Put simply, a seller concession is when the buyer and seller of a property agree on a purchase price and then also agree to an additional amount (the concession) to help the buyer with their closing costs. For example, let’s say a buyer and seller agree to the purchase price of $500K but the buyer also requested a 6% ($30K) Seller’s Concession in order to assist them with closing costs. If the Seller agrees to offer them a concession, the actual contracted price would be $530K, however, the additional $30K would not go to the seller, it would actually go towards the buyer’s closing costs. Now, in Western, Central, and Northern Queens, Seller’s Concessions are not very common. However, in South Central Queens and in Southeast Queens it is not uncommon to see offers come in with seller concessions included as part of the terms.
A seller concession is a great way for buyers who are short on assets to finance their closing costs. Closing costs are usually 4-5% of the loan amount and lenders typicaly allow concessions up to 6% of the loan. In Queens, the seller concession is typically added on to the agreed upon purchase price. So, for example, if a buyer and seller agree to $500K price with 6% seller concession, then the contract price would be increased to $530K in order for the net to remain the same for the seller while allowing for the concession which helps the buyer.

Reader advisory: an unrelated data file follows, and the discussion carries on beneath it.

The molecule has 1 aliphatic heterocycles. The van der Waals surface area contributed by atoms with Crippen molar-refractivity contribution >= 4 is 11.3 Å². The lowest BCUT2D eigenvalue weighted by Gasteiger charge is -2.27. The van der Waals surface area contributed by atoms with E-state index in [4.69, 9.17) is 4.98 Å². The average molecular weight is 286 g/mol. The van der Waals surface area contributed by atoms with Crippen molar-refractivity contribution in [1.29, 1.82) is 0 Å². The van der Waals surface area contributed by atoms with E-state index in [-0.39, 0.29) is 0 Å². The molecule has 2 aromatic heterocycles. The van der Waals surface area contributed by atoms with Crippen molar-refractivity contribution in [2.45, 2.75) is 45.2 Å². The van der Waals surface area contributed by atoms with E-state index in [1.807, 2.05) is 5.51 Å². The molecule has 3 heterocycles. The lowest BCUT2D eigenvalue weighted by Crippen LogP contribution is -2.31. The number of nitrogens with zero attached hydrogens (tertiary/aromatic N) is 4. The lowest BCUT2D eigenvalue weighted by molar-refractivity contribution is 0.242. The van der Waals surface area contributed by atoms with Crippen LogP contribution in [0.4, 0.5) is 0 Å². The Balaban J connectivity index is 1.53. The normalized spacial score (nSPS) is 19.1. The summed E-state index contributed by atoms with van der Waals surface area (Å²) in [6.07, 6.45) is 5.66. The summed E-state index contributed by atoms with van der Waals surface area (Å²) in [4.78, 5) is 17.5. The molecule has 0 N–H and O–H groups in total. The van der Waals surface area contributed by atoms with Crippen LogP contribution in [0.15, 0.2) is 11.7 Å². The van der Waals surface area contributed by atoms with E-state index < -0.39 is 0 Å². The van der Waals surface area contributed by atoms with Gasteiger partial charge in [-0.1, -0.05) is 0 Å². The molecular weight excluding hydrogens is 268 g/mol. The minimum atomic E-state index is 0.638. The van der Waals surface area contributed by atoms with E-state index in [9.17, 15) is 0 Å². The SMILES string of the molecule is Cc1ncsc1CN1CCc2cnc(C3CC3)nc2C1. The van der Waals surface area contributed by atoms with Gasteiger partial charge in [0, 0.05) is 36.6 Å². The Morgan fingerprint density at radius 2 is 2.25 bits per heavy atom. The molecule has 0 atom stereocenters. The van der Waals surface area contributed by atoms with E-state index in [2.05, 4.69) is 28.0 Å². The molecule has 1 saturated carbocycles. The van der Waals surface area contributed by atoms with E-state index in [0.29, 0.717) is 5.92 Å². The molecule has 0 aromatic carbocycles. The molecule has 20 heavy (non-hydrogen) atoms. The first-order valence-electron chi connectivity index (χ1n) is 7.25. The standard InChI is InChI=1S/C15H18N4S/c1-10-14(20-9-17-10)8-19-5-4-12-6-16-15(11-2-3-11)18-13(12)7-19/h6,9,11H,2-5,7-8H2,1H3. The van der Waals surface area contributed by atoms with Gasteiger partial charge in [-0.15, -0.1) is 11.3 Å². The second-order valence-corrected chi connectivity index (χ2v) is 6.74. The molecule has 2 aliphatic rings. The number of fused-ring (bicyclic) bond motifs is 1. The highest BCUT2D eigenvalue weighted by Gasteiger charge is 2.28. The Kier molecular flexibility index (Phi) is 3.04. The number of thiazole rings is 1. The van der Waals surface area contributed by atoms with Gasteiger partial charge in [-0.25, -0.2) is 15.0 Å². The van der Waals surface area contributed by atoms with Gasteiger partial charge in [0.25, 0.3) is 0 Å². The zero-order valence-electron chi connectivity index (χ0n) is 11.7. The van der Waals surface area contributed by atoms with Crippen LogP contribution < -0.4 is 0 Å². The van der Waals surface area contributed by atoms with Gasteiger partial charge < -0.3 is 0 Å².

What this ultimately does is allow the buyer to borrow 80% or 90% of $530K instead of 80% or 90% of $500K. The additional amount borrowed is used by the buyer to pay for bank and title closing costs.
While the purchase price stated in the contract is $530K (for example), there is a clause in the contract that explicitly states “the seller is giving the buyer a seller’s concession in the amount of $XX,XXX towards closing costs”.
This concept is also useful in satisfying Coops and Coop boards who have a “minimum sale price” or minimum floor price policies. Instead of calling them seller’s concessions however, they are more commonly referred to as a “renovation credit” in these circumatances. This allows for buyer and seller to satisfy the Coop’s minimum floor price policy thereby protecting the value of the unit.
There is one caveat when agreeing to a seller concession or renovation credit. The success and use of a concession ultimately depends on the property appraising for the higher/contracted price. So, if you’re a Queens home seller and are asked for a seller concession by the buyer, you should strongly consider whether the property will appraise or not. On the other hand, if you are a Queens home buyer, you should also make sure that the property can appraise for the higher contracted price because under appraisals always cause issues and can very likely result in cancelled deals if not planned for accordingly.
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